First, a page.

Use Edges and Value the Marginal
by Deena Wade
Founder of the Transition movement, Rob Hopkins, taught permaculture—design principles in agriculture that mimic sustainable patterns found in natural systems—when he and his students decided to apply these same principles to social culture. Out of this experiment, Transition Towns went viral across the world as a model for building thriving local communities. Permaculture is guided by 12 principles and several slogans, or maxims. This is the 11th in a series of articles exploring the principles of permaculture within the landscape of relationship, both personal and community.
Some years ago in my early thirties, I earned a degree in environmental studies. Of all the odds and ends we studied, one of the bits of information that stuck in my memory was about edges, and I was reminded of it again while pondering this month’s permaculture principle #11, Use Edges and Value the Marginal. In ecological systems, the edges between two biogregions—lakes, forests, marshes, grasslands, etc.—is called an ecotone. Ecotones are extremely diverse and rich, as different flora and fauna and their habitats overlap. Since we’re as much an expression of nature as a forest or a stream, it makes sense that humans share many of the same patterns and find them to be apt poetic metaphors, as well.
For example, what are the edges and transitional zones in our relationships with each other? One way to look at edges in a relationship is to consider those places that feel uncomfortable or unfamiliar. Those edges of comfort can be opportunities for great expansion and discovery, both about our self and each other. This could be as simple as taking on new unfamiliar tasks in our household to share more equitably in chores, or it could be as vulnerable as giving our partner more freedom to express dreams and talents even if it means sacrificing some of their time or attention at home. And even further, are we willing to amble beyond the borders of our own familiar beliefs—the most fundamental of all, who am I?—in order to discover new potential and possibilities? The edges of our comfort zones provide fertile soil for growth and unexpected bounty, along with opportunities to transition into new ways of relating.
In David Holmgren’s book, “Permaculture: Principles and Pathways Beyond Sustainability,” he writes, “Design that sees edge as an opportunity rather than a problem is more likely to be successful and adaptable.” Edges are the interface between self and other, where we cross boundaries and challenge ideas that may have limited our perception and conditioned us to behave in certain ways. Edges can be seen as invitations to flourish rather than limits that bind us. Another quote worth consideration along these lines is “Don’t think you’re on the right track just because it is a well-beaten path.” Edges are dynamic areas in our relationships, those places where you and I meet, where exchange takes place and innovation happens.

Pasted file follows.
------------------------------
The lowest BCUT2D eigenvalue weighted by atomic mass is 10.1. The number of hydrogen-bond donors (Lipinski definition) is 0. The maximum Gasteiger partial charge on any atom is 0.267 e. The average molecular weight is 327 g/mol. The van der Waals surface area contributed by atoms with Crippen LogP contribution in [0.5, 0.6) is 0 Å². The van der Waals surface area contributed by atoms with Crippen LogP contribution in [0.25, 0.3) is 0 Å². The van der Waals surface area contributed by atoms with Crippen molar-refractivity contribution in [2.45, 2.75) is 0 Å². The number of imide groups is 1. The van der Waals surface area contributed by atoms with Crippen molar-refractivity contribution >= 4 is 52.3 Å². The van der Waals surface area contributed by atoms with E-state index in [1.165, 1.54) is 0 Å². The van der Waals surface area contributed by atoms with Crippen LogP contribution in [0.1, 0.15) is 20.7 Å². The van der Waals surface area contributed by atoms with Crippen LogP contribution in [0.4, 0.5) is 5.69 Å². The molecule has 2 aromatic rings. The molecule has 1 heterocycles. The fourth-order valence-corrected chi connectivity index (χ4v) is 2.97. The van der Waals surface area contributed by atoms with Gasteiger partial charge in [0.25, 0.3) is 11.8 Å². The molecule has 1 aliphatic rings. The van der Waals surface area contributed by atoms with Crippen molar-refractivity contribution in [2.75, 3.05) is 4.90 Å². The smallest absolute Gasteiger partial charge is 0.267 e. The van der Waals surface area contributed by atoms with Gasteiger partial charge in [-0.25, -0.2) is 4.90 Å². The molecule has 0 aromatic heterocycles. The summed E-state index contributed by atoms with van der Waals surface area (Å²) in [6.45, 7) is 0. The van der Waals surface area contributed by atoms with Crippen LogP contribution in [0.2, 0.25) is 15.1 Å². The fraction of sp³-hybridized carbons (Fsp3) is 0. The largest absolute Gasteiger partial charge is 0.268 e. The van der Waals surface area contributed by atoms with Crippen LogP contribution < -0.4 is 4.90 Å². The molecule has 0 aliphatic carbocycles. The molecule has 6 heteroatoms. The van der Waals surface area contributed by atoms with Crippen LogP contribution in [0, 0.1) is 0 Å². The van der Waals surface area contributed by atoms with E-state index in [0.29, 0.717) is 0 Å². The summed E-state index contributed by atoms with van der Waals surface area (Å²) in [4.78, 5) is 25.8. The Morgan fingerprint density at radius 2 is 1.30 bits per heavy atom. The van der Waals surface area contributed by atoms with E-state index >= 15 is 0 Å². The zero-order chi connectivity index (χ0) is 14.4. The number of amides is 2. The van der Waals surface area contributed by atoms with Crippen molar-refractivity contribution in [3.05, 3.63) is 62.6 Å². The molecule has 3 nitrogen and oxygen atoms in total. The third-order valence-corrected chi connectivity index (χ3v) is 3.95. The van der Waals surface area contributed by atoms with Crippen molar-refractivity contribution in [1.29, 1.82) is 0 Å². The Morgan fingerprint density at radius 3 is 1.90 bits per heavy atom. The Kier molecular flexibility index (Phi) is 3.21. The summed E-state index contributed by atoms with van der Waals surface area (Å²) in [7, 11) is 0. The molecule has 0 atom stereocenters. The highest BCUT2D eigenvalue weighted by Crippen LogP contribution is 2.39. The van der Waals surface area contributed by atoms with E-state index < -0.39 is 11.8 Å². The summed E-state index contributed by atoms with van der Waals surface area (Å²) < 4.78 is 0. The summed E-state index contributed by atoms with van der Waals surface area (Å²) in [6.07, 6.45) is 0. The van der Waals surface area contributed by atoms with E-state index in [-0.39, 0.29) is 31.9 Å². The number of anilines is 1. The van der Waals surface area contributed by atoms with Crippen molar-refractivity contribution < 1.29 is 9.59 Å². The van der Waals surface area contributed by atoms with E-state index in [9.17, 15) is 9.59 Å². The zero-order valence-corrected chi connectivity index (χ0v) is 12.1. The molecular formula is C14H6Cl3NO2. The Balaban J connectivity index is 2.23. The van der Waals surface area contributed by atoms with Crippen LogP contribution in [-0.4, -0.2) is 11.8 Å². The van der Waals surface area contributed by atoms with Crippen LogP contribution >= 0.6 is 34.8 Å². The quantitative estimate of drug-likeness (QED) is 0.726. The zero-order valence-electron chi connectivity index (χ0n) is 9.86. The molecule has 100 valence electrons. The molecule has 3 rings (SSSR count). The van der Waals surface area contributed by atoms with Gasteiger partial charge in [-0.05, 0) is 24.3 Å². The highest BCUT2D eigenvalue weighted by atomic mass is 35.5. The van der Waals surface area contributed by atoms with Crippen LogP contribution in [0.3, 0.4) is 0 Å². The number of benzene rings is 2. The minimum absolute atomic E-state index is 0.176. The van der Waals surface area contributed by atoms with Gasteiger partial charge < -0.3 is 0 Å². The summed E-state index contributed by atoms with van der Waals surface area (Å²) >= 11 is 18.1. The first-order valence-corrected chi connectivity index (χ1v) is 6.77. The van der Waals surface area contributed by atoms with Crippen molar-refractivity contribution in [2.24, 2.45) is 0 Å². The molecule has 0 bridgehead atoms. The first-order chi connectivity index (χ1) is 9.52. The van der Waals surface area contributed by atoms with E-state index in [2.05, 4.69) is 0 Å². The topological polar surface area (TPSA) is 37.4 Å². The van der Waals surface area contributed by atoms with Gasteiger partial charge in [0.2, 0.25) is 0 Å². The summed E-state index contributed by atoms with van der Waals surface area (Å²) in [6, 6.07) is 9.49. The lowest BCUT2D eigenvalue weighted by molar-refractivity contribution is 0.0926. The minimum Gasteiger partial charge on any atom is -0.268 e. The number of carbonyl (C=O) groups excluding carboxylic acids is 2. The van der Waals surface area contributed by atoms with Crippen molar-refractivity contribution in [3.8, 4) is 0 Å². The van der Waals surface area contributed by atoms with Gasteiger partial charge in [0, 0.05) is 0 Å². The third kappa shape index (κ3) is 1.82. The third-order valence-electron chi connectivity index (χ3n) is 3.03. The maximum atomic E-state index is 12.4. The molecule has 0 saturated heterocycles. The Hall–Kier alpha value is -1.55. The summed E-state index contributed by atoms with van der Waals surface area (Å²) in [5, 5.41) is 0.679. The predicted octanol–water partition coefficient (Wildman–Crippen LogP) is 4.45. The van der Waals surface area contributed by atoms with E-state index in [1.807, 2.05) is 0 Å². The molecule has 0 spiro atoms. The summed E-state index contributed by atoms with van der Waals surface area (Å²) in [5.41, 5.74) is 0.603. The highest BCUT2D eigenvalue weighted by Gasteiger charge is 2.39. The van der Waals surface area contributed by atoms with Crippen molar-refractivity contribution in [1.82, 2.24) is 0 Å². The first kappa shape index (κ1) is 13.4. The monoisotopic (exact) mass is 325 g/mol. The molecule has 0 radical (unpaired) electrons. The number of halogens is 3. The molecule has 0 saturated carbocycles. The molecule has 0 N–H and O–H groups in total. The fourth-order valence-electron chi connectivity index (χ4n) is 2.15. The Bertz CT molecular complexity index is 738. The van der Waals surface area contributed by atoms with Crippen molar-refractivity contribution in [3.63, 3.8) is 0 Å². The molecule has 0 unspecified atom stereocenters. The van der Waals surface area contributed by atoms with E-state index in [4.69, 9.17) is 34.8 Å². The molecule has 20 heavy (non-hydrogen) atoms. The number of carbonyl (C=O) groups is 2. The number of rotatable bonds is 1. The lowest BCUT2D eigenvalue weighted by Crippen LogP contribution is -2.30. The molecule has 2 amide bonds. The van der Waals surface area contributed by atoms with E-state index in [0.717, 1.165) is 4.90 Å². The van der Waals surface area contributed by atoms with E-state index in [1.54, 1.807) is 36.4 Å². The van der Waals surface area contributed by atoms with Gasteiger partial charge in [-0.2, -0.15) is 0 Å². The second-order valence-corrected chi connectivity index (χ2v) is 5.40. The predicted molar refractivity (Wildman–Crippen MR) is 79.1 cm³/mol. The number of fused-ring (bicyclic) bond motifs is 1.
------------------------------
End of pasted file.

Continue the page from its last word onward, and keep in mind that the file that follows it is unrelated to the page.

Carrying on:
On a broader scale, edges can also be what we consider marginal neighborhoods, communities with very little fiscal resources or political clout. More and more we see examples of these marginal, low-income neighborhoods taking a stand for resiliency and community-building, showing what’s possible when people embrace change and reclaim the power of neighborliness and generosity. Residents build community gardens in abandoned lots and give neighbors work and foster a sense of pride. They inspire us with courage and resourcefulness, and they play an important role in demonstrating what is possible.
The Transition Movement, at least in part, is designed around crossing borders of race, ethnicity, wealth, religion, and even politics to discover the common ground we all share. Last year when my colleague Lisa Jones and I organized the Rondout Valley Common Ground Celebration, our vision was to bring people from all corners of the valley together for a day to celebrate the bounty of our shared home. The Signs of Sustainability Awards, curated by Lisa and a few others, did a beautiful job of reaching out to people across the board, from merchants to farmers to teachers and beyond, to honor the contributions they’ve made to our community’s local resilience in a variety of ways.
From one perspective, you could say we are nothing but a series of edges, borders and boundaries—one thing after another appearing in this world of multiplicity. You and me, sky and earth, rough and smooth, love and hate. From another perspective, you could see that all of these apparent edges do not truly separate us from each other but prove us inseparable. They show us how interdependent we are, or as Thich Nhat Hahn calls it, “interbeing”. By seeing our edges as opportunities and by valuing the margins, we can build stronger, more creative, innovative relationships and communities, crossing borders that once seemed to divide us and now bring us closer together.
(Next month we’ll explore Principle Twelve: Creatively Use and Respond to Change.
Deena Wade is a local massage therapist, freelance writer, Living Inquiries Facilitator, and dog mom. Her websites are sensiblebliss.com, theradicalinvestigation.org, and her blog is easeofbeing.org.